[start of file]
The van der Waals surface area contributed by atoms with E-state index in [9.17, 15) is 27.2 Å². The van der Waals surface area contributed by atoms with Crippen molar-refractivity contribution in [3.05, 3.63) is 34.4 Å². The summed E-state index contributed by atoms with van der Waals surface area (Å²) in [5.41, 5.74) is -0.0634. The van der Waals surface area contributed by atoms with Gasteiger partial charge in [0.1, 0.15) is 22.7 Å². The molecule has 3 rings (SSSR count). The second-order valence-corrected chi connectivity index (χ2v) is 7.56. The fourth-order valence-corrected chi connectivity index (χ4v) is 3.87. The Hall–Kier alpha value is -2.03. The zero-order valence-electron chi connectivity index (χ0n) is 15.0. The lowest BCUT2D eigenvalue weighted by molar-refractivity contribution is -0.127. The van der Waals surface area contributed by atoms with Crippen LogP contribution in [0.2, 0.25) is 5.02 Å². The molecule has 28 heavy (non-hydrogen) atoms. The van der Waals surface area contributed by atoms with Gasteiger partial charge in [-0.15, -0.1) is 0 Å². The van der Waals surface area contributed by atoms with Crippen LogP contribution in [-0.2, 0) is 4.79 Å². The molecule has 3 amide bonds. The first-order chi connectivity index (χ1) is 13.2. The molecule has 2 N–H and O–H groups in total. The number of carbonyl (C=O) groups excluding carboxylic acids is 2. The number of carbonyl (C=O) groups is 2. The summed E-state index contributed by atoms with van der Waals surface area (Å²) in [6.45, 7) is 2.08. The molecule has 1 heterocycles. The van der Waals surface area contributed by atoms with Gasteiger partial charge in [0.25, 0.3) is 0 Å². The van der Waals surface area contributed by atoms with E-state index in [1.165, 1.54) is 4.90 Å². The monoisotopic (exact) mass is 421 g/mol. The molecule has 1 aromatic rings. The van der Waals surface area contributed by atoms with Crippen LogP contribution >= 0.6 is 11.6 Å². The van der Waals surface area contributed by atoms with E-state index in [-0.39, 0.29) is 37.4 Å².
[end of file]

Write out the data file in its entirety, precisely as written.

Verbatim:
The van der Waals surface area contributed by atoms with E-state index in [9.17, 15) is 27.2 Å². The van der Waals surface area contributed by atoms with Crippen molar-refractivity contribution in [3.05, 3.63) is 34.4 Å². The summed E-state index contributed by atoms with van der Waals surface area (Å²) in [5.41, 5.74) is -0.0634. The van der Waals surface area contributed by atoms with Gasteiger partial charge in [0.1, 0.15) is 22.7 Å². The molecule has 3 rings (SSSR count). The second-order valence-corrected chi connectivity index (χ2v) is 7.56. The fourth-order valence-corrected chi connectivity index (χ4v) is 3.87. The Hall–Kier alpha value is -2.03. The zero-order valence-electron chi connectivity index (χ0n) is 15.0. The lowest BCUT2D eigenvalue weighted by molar-refractivity contribution is -0.127. The van der Waals surface area contributed by atoms with Crippen LogP contribution in [0.2, 0.25) is 5.02 Å². The molecule has 28 heavy (non-hydrogen) atoms. The van der Waals surface area contributed by atoms with Gasteiger partial charge in [-0.15, -0.1) is 0 Å². The van der Waals surface area contributed by atoms with Crippen LogP contribution in [-0.2, 0) is 4.79 Å². The molecule has 3 amide bonds. The first-order chi connectivity index (χ1) is 13.2. The molecule has 2 N–H and O–H groups in total. The number of carbonyl (C=O) groups excluding carboxylic acids is 2. The number of carbonyl (C=O) groups is 2. The summed E-state index contributed by atoms with van der Waals surface area (Å²) in [6.45, 7) is 2.08. The molecule has 1 heterocycles. The van der Waals surface area contributed by atoms with Gasteiger partial charge in [0.25, 0.3) is 0 Å². The van der Waals surface area contributed by atoms with E-state index in [1.165, 1.54) is 4.90 Å². The monoisotopic (exact) mass is 421 g/mol. The molecule has 1 aromatic rings. The van der Waals surface area contributed by atoms with Crippen LogP contribution >= 0.6 is 11.6 Å². The van der Waals surface area contributed by atoms with E-state index in [-0.39, 0.29) is 37.4 Å².